whom are all things, and by whom are all " things, in bringing many fons unto glory, to * make the Captain of their falvation perfect " through sufferings.” Do you see the glory of infinite mercy in the cross ? and are your hearts drawn with the cords of love to him who “loved you, and gave himself for you ?" Have you experienced the sanctifying influence of the cross? are your corruptions weakened and more tified by looking upon it? Is it your unfeigned desire, that they may be finally destroyed by it?

To draw to a conclusion of the fubject : I cannot point out your duty to you in a manner more suited to this day's employment, or more proper for your after security and comfort, than to turn the three reafons for glorying in the cross into the form of exhortations. I befeech you, my beloved hearers, contemplate the glory of God in the cross of Christ. See him, infinite in power, infinite in wisdom, infinite in holiness. You may see a faint emblem of his glory in the book of nature ; but you can only see his tran. fcendent majesty in the book of God. And may “ he who at first commanded the light to shine " out of darkness, shine in your hearts, to give “ you the light of the knowledge of the glory # of God, in the face of Jesus Christ!" -- Adore and apply the riches of divine grace. Let the


. 199 convinced, fearful, trembling sinner, Ay to this atoning blood, rest his hope upon it, and be se. cure. And neglect not to use the cross of Christ for mortifying your corruptions. Let your views of it now be lively and strong, and carry the same impression away, to be your great preservative from daily temptation. Make no image of the cross in your houses; but let the remembrance of it be ever on your hearts. One lively view of this great object will cool the flames of unclean luft : one lively view of this great object will make the unjuft man quit his hold: one lively view of this tremendous object will make the angry man drop his weapon : nay, one look of mercy from a dying Saviour will make even the covetous man open his heart. In one word, believing views of the crofs of Christ will unite the Christian more and more to a reconciled God, will make his presence comfort. able, his worship delightful, and excite a humble longing for that time when we Mall see him no more through the help of these elements, but as he is in himself, exalted on his throne, where his worlhip and service are everlasting,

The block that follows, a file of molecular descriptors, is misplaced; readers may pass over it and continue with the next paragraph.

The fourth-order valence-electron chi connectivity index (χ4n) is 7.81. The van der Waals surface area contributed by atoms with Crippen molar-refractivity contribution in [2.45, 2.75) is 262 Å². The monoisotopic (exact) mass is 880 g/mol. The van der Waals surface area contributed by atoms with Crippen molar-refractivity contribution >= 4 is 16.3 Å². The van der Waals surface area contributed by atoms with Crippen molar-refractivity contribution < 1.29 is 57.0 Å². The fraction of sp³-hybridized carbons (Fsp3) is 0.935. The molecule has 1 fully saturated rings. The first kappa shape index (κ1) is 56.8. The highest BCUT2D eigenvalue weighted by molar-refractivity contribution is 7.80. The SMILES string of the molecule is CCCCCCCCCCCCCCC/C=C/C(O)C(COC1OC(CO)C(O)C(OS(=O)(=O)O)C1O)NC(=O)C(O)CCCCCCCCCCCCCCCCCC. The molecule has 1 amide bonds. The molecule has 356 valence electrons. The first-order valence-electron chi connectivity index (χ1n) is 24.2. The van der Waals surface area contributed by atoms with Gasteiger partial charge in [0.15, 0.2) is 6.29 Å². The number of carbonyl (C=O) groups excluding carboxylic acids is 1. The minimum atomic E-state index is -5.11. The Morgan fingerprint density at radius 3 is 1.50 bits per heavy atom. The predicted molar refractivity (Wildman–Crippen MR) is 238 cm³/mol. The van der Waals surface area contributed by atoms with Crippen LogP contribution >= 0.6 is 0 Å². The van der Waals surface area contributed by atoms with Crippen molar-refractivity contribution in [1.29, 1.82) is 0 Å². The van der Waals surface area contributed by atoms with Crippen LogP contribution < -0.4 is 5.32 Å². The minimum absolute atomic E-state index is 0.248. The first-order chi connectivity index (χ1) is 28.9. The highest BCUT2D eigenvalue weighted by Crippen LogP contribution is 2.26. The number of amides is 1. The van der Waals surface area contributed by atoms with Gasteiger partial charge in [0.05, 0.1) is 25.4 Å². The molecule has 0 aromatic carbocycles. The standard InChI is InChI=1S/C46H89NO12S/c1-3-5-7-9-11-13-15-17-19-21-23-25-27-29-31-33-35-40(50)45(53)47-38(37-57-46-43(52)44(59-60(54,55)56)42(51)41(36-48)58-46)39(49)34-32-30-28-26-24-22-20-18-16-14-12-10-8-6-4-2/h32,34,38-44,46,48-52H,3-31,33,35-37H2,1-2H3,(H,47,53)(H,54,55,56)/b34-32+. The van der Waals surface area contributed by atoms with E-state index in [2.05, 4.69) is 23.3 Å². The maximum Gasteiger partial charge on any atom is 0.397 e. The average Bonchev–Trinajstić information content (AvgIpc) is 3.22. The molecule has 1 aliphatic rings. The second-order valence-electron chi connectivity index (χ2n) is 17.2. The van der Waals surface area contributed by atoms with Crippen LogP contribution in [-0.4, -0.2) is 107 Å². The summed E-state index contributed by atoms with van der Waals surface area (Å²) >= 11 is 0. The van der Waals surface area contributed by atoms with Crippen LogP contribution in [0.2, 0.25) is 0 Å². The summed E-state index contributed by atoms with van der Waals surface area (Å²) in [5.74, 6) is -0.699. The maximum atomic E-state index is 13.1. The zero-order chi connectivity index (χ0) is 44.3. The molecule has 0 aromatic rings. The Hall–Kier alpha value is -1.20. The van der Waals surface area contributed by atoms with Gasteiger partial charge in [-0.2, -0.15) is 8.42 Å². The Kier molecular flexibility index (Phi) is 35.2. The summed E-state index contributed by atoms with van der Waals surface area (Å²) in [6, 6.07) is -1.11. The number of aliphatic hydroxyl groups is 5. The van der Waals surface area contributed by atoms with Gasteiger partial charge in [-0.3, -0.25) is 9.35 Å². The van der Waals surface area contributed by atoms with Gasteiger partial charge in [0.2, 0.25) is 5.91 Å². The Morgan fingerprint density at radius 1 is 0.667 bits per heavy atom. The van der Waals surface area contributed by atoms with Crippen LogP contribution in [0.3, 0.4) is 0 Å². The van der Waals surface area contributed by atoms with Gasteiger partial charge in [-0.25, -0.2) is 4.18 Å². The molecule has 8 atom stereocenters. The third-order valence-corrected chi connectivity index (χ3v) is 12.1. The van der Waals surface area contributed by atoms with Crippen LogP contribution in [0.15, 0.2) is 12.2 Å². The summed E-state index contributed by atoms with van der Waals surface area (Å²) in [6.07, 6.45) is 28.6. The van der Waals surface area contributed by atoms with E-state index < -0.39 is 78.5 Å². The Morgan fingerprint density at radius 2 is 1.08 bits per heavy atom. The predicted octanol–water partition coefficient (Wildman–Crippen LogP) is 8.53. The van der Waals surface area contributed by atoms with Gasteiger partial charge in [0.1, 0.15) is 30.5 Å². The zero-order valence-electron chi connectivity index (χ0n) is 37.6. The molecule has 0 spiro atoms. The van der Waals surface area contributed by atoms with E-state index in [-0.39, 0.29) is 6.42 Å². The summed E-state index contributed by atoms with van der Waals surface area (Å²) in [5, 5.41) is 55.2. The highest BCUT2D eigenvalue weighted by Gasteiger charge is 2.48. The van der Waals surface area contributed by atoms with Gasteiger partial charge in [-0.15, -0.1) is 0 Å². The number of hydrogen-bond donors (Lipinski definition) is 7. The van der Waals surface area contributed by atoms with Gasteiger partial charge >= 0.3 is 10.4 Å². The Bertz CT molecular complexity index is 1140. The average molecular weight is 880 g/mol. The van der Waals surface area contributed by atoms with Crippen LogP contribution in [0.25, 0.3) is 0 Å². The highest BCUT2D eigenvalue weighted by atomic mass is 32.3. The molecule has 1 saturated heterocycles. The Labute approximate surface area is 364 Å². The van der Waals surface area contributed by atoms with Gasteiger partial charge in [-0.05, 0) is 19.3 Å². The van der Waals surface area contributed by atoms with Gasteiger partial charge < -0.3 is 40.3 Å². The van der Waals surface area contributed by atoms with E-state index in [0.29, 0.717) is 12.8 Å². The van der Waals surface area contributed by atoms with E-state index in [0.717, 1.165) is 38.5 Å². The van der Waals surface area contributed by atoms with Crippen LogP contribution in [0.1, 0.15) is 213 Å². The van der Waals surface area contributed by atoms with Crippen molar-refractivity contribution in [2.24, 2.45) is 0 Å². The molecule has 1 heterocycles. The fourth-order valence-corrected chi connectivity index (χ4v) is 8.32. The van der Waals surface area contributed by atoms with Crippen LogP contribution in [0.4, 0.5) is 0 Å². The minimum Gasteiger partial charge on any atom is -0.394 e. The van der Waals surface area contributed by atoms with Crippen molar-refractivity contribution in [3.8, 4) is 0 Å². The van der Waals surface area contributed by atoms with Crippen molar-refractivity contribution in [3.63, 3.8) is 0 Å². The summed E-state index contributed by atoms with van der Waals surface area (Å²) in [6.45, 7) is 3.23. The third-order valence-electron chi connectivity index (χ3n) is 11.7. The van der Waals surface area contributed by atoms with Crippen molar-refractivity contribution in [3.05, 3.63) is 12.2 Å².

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- By whom the world is crucified to me, and I unto the world.

THE character of a servant of God is fome

1 times described in scripture by particular dispositions or instances of obedience, and some times by a general view of the spirit that runs through the whole of his temper and carriage. Each of these ways has its own advantage and use. Each of them is to be found in its proper order in the holy scriptures, and stands there as a proof of their fulness and perfection. The whole of this passage, but particularly the last clause, upon which I am now to insist, is of the general kind, and, in the apostle's own example, gives us a very comprehensive view of what ought to be the temper and disposition of every real Christian : “ By whom,” that is, by Christ crucified, or, “by which," that is to say, by the cross of Christ, “ the world is crucified unto me, “ and I unto the world.”.

This description will serve, if carefully attend. ed to, as a trial and touchstone of sincerity ;